We are a distributed team which means that communications can be challenging. Through the years we’ve used many tools to improve and facilitate communications, but sometimes we have so many that we either overuse them and/or use them ineffectively.
This causes two main problems:
- The person you’re contacting gets unnecessarily interrupted, meaning they’ll lose focus on their task and might take more time on it.
- Task requirements and statuses fall through the cracks.
Below you will find a guide of which tools to use and when to use them to communicate effectively with the team. For semantic purposes, by communication we mean all type of communications, including how we document requirements, task status, KSRs.
Use Phone/Cell Phone to reach somebody to communicate critical messages
When calling someone on their phone/cell phone there’s a greater chance that they’ll answer, but it also means that there’s a greater chance you’ll interrupt them. So, use the phone only for the following:
- contact somebody in the team about something really critical
- quickly reach the client to ask a question
Use Gmail only for client communications
Our email accounts are usually filled with subscription or notification emails, so it’s not the best way to communicate with the team since messages can get lost in the scenery. Email should only be used to send messages to the client.
Use Slack for poking people or supporting conversations not related to requirements
At first, Slack seems like just another chat tool, but it offers a variety of integrations that can help with our day to day tasks. However, we need to be careful of how often we use Slack to communicate, since it can easily become a distraction for team members. It’s also easy to end up casually discussing important task details and requirements on Slack with the team, but it’s hard to keep track of those once the subject is buried under new conversations. For this reason, here is a list of what Slack should mainly be used for:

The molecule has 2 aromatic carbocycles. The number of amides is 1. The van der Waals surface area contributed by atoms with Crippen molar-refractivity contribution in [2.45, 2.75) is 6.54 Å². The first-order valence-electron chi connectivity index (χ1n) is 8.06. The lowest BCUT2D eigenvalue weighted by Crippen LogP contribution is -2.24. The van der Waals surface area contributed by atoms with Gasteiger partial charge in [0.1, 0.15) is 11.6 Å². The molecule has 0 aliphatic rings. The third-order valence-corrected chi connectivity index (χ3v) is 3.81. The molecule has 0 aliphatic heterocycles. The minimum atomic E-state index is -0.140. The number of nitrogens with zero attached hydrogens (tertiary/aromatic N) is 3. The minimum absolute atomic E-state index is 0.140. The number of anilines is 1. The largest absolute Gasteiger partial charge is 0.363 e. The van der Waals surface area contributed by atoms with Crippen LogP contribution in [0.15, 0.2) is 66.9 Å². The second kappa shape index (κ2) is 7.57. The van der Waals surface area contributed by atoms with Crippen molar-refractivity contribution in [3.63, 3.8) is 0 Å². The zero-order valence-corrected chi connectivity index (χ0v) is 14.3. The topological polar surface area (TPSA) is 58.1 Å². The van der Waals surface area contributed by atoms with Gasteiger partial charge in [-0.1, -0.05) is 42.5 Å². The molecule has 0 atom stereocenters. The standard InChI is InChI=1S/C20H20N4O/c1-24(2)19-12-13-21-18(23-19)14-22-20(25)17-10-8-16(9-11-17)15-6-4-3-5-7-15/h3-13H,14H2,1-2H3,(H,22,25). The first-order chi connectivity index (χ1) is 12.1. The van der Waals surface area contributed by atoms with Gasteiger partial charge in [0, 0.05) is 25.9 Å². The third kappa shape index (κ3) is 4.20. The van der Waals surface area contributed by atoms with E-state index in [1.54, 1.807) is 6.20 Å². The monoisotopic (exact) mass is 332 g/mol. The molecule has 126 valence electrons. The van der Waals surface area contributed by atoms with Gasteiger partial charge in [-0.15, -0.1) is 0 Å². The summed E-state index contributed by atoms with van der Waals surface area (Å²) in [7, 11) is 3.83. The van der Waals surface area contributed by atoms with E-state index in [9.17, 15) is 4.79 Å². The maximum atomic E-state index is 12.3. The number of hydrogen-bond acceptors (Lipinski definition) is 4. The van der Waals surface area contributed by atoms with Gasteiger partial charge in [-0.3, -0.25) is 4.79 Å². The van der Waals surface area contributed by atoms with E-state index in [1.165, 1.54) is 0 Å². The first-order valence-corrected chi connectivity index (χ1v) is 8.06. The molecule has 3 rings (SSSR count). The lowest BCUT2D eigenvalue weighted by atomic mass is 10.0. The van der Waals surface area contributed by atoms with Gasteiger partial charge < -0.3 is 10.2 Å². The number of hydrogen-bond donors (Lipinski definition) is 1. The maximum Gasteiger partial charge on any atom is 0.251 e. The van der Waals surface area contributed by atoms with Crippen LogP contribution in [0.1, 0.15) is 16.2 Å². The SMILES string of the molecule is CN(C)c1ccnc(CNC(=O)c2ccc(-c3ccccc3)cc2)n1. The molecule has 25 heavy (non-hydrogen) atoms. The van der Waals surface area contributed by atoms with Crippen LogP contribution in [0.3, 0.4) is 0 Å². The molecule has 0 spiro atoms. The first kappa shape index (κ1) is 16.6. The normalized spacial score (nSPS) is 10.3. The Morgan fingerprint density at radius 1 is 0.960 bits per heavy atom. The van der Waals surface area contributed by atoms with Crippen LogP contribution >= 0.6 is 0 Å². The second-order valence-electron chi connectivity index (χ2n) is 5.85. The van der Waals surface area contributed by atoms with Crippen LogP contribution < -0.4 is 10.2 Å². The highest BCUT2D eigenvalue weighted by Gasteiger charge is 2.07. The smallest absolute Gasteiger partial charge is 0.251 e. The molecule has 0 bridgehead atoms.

- poke people, to draw the attention about something important
- support conversations in written between the team, when this is not related to requirements.
- notify general matters not related to tasks
- get notifications from 3rd party systems, using different channels
Use JIRA for communications about tasks
JIRA should contain reports, status and conversations about tasks we’re working on. Use this system to:
- specify requirements in written
- document conversations about tasks
- send status reports about tasks
Use Confluence for documentation
Confluece is great to store documentation of projects. Use this system to:
- document projects
- document sprints
- document standards and procedures
- document how to do things
- Save KSRs
Use Zoom or GoToMeeting to go over requirements
GoToMeeting and Zoom are great conference platforms to share screens and host meetings. It offers great screen sharing resolution. Use this system to:
- To go over requirements
- To run sprint plannings
- To run demos
- To run KSRs
- To pair program
- To pair review
Use Hangouts when GoToMeeting or Zoom are not available
Hangouts doesn’t offer good resolution for screen sharing but it can be used to host meetings informally when they don’t need to be recorded, like:
- pair program
- pair review
Use Google Drive to store documents
- To store meeting recordings
- To store all the documents about projects
- To collaborate on documents